It’s Timor’s Oil

c. 2002

Donated by Donated by Hannah Middleton

Museum of Australian Democracy collection

This badge shows support for East Timor’s struggle to establish permanent maritime boundaries, and its entitlement to oil and gas reserves within these boundaries.

When East Timor voted for independence in 1999, Australia thought it should still honour the Timor Gap Treaty. This Treaty, negotiated in 1989, split the Timor Sea’s vast gas and oil reserves between Australia and Indonesia 50/50 for 40 years. The Treaty came about during Indonesia’s illegal occupation of East Timor, and short-changed East Timor of its fair share of gas and oil. A new treaty in 2002 gave East Timor a greater share. But Australia’s share remained disproportionate because it refused to negotiate permanent maritime boundaries, which East Timor is entitled to have under international law. A permanent boundary would probably give East Timor possession of Greater Sunrise, a vast oil and gas field off the nation’s coast worth at least $40 billion in revenue.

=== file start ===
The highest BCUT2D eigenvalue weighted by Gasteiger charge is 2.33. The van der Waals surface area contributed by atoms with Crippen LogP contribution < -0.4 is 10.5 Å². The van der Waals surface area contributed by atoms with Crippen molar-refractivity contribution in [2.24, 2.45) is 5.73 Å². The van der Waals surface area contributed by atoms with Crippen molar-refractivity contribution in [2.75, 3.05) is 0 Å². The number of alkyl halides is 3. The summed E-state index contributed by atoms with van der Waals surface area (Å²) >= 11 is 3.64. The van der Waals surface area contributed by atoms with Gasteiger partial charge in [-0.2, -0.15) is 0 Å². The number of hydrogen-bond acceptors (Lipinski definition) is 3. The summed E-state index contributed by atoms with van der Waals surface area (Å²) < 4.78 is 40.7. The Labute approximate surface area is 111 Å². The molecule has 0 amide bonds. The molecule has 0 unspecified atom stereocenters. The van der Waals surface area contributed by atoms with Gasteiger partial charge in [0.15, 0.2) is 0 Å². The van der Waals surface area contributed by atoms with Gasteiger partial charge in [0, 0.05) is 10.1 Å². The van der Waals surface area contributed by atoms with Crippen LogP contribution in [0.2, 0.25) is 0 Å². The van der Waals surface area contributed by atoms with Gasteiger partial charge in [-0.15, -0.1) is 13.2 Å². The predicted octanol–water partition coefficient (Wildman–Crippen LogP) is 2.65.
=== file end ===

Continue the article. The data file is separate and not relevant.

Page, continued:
The donor of this badge, Hannah Middleton, writes:

A campaign began, to win these resources back for the Timorese people as their major asset to fund the rebuilding of their ravaged country. We were involved in protest rallies, writing lots of letters … writing to MPs [and] newspapers etc protesting the theft of Timor’s oil.

In 2006, Australia and East Timor agreed to spilt oil and gas revenue from the Timor Sea 50/50 but with one condition: East Timor would shelve its claim for permanent maritime boundaries for 50 years. One of the world’s poorest nations, East Timor had to agree to this compromise. The public campaign continues.